6 Winners and 5 Losers from Australia – Who finished on a high Down Under?
An impressive 131,124 people packed into Albert Park to witness thrills and spills aplenty in Sunday’s Australian Grand Prix. As is always the case in chaotic races, there are some who end up all smiles while others are left furious. Here are our picks for this week’s edition of Winners and Losers…
Winner: Max Verstappen
Max Verstappen was slow off the line when the lights went out, had an off at the final corner when out in front and saw his lead slashed multiple times when the race was neutralised – and yet the two-time world champion still won his first Australian Grand Prix at a canter.
This was his 80th career podium, tying with the great Ayrton Senna, with victory extending his championship lead over team mate Sergio Perez to 15 points after three races. The Verstappen steamroller continues its laser-guided trajectory towards a third successive title with aplomb.
Loser: Charles Leclerc
“It was the worst start to the season ever” said Charles Leclerc, after his Australian Grand Prix lasted less than a lap. His worst start was his debut season in 2018 with Sauber when he failed to score in the opening three races.
But he’s in a Ferrari now – so to retire on the first lap for the fifth time in his career, in what was his second retirement in three races (leaving him on a paltry six points, the same as Haas driver Nico Hulkenberg), it’s no wonder the Ferrari driver cut an irritated and disconsolate figure post-race.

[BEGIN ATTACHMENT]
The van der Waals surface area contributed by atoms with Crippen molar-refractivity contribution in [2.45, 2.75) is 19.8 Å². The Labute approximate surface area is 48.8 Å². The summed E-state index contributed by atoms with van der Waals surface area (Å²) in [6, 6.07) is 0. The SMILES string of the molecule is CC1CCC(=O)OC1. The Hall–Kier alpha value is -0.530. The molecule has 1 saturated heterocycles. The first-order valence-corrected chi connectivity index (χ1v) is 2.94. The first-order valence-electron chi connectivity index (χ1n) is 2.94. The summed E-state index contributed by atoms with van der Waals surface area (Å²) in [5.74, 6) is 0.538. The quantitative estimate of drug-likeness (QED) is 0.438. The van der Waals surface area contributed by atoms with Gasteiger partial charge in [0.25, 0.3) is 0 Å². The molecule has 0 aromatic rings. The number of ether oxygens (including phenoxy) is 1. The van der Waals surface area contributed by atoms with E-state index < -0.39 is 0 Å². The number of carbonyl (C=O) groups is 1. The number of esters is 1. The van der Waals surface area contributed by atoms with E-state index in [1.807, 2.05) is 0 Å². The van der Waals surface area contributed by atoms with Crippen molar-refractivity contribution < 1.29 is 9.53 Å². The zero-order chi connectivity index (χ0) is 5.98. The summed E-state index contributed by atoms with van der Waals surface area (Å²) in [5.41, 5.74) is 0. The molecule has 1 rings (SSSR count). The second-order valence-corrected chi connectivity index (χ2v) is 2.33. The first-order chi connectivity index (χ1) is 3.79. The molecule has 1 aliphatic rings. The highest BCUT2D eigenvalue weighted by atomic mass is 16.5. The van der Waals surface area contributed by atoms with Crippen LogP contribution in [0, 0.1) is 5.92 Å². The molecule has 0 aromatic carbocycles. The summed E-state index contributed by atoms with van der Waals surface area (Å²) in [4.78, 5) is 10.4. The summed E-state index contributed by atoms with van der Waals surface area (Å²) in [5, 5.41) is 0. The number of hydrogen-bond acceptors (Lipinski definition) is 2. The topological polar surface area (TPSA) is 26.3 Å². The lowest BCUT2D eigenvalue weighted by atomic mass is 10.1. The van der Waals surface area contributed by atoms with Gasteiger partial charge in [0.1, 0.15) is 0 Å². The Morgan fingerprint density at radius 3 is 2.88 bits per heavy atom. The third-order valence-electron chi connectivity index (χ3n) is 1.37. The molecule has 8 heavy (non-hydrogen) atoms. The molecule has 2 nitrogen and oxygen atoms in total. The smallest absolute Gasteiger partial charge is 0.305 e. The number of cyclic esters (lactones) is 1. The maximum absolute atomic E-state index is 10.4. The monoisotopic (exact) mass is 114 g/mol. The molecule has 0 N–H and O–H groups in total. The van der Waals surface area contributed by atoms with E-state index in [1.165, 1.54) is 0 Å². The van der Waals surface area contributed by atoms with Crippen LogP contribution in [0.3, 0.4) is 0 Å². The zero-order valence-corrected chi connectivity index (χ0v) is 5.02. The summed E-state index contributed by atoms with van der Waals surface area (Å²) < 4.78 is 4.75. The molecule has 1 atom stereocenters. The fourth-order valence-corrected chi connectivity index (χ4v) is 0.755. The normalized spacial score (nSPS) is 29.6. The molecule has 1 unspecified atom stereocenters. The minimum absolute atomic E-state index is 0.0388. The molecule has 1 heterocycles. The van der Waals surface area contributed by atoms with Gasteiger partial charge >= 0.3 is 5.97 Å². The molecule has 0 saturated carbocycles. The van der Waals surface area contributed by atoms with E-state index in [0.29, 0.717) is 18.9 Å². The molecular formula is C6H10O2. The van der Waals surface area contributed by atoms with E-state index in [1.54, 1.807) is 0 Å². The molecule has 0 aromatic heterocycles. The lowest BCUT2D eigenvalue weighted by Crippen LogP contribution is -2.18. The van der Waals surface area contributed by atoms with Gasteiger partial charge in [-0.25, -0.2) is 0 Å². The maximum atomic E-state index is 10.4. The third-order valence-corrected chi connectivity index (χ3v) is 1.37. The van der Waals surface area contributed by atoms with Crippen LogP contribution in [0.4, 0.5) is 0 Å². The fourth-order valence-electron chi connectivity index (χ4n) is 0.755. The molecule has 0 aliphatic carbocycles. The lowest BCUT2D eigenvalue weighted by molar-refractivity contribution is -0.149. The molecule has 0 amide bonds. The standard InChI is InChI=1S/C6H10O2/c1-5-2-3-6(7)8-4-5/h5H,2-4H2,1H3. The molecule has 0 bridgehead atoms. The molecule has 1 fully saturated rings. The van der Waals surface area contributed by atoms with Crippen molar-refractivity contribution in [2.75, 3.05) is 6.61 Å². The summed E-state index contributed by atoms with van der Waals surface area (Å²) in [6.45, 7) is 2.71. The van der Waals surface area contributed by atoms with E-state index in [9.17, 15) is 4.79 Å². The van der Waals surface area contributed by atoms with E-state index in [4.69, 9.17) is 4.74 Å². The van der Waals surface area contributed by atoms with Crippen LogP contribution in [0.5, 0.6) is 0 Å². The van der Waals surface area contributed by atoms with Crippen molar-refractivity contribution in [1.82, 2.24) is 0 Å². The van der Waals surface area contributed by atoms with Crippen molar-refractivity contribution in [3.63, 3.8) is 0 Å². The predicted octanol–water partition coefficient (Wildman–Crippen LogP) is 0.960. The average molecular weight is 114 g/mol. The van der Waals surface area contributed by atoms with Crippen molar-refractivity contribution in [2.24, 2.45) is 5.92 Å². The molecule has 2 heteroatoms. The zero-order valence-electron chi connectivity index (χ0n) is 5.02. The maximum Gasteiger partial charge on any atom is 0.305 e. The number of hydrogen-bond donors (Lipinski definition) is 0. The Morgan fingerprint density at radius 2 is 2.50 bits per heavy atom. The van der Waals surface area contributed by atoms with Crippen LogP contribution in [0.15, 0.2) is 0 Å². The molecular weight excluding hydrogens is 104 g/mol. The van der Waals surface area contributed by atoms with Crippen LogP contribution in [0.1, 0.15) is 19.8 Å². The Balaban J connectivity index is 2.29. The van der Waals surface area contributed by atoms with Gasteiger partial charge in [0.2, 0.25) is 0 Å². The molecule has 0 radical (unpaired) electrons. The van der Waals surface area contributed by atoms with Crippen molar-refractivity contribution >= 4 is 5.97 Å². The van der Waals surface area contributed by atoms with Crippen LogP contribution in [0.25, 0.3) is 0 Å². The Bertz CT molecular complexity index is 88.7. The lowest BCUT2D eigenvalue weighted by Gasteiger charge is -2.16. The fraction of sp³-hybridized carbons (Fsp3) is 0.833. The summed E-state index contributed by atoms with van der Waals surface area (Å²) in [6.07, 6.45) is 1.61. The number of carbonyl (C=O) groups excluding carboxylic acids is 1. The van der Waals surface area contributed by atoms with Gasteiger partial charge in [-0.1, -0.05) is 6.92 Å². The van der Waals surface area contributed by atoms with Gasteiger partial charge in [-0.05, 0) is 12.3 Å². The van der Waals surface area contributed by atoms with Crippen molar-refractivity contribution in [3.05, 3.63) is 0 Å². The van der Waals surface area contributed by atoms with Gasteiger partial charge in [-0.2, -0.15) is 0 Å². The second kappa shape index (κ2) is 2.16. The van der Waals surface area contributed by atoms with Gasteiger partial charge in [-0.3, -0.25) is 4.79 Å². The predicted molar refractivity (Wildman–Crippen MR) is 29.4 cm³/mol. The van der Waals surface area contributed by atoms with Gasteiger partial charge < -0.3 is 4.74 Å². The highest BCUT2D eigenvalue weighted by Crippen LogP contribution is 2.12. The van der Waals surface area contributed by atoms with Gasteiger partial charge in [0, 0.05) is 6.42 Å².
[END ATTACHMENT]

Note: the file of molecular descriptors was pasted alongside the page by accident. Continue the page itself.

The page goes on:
Winner: Lewis Hamilton
Lewis Hamilton has got his mojo back. The Mercedes driver has struggled to adjust to life without a car capable of fighting towards the sharp end, but when it became clear his Silver Arrow was a contender in Melbourne – for reasons he and the team can’t quite explain – he made the most of it.
The seven-time world champion was just three-tenths off pole position – in normal conditions – and even briefly led (having not spent a lap inside the top four in either of the first two races). He finished second in the Grand Prix for his and the team’s first podium of the year. It seems there is hope after all.
Loser: George Russell
While his team mate Hamilton had one of his strongest weekends in months, George Russell was left to rue what might have been after he took the lead of the Grand Prix with a brilliant pass at the start.
The Mercedes driver pitted when Alex Albon crashed, a move which looked inspired until the red flag was thrown, meaning he lost significant track position. An engine issue then condemned him to his first retirement of the season.
Winners: Aston Martin
The final standing start of the Australian Grand Prix did not go well for Aston Martin, as Fernando Alonso was tipped into a spin by Carlos Sainz and Lance Stroll turned lawnmower/rally driver as he cut across the gravel after locking up on cold tyres.
But as the result was taken from the lap before the chaos ensued, Alonso held onto third – his third successive finish in that position – while Lance Stroll was fourth, leaving Aston Martin with two cars in the top-four for the first time in their history.